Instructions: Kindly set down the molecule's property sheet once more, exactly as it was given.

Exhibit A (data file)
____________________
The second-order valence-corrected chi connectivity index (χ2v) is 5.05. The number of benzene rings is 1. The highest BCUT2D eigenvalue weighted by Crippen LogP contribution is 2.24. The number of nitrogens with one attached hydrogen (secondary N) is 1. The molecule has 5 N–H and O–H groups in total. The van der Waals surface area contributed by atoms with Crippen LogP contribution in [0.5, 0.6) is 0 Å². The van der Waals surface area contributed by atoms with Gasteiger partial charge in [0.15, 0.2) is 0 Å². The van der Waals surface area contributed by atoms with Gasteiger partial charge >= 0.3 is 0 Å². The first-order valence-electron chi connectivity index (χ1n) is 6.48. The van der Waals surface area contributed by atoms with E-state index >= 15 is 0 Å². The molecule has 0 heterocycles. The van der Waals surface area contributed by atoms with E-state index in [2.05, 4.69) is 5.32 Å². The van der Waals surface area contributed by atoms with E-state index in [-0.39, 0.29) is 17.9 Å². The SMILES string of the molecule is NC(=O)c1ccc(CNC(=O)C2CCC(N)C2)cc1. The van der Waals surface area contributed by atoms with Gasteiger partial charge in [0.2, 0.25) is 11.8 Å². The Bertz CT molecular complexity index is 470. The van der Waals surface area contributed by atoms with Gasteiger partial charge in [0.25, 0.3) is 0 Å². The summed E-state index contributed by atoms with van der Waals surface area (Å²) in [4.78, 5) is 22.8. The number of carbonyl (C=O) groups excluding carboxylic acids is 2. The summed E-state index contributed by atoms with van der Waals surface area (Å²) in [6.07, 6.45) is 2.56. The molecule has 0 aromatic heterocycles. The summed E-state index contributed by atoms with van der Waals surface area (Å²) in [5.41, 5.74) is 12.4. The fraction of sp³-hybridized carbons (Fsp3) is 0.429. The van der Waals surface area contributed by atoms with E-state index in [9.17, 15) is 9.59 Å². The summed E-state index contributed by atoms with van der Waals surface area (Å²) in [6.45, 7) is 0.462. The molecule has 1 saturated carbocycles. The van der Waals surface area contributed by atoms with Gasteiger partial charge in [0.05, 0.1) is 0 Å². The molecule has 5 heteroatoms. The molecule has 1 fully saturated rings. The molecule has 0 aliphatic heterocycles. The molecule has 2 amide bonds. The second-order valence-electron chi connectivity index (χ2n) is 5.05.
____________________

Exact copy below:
The second-order valence-corrected chi connectivity index (χ2v) is 5.05. The number of benzene rings is 1. The highest BCUT2D eigenvalue weighted by Crippen LogP contribution is 2.24. The number of nitrogens with one attached hydrogen (secondary N) is 1. The molecule has 5 N–H and O–H groups in total. The van der Waals surface area contributed by atoms with Crippen LogP contribution in [0.5, 0.6) is 0 Å². The van der Waals surface area contributed by atoms with Gasteiger partial charge in [0.15, 0.2) is 0 Å². The van der Waals surface area contributed by atoms with Gasteiger partial charge >= 0.3 is 0 Å². The first-order valence-electron chi connectivity index (χ1n) is 6.48. The van der Waals surface area contributed by atoms with E-state index >= 15 is 0 Å². The molecule has 0 heterocycles. The van der Waals surface area contributed by atoms with E-state index in [2.05, 4.69) is 5.32 Å². The van der Waals surface area contributed by atoms with E-state index in [-0.39, 0.29) is 17.9 Å². The SMILES string of the molecule is NC(=O)c1ccc(CNC(=O)C2CCC(N)C2)cc1. The van der Waals surface area contributed by atoms with Gasteiger partial charge in [0.2, 0.25) is 11.8 Å². The Bertz CT molecular complexity index is 470. The van der Waals surface area contributed by atoms with Gasteiger partial charge in [0.25, 0.3) is 0 Å². The summed E-state index contributed by atoms with van der Waals surface area (Å²) in [4.78, 5) is 22.8. The number of carbonyl (C=O) groups excluding carboxylic acids is 2. The summed E-state index contributed by atoms with van der Waals surface area (Å²) in [6.07, 6.45) is 2.56. The molecule has 0 aromatic heterocycles. The summed E-state index contributed by atoms with van der Waals surface area (Å²) in [5.41, 5.74) is 12.4. The fraction of sp³-hybridized carbons (Fsp3) is 0.429. The van der Waals surface area contributed by atoms with E-state index in [9.17, 15) is 9.59 Å². The summed E-state index contributed by atoms with van der Waals surface area (Å²) in [6.45, 7) is 0.462. The molecule has 1 saturated carbocycles. The van der Waals surface area contributed by atoms with Gasteiger partial charge in [0.05, 0.1) is 0 Å². The molecule has 5 heteroatoms. The molecule has 1 fully saturated rings. The molecule has 0 aliphatic heterocycles. The molecule has 2 amide bonds. The second-order valence-electron chi connectivity index (χ2n) is 5.05.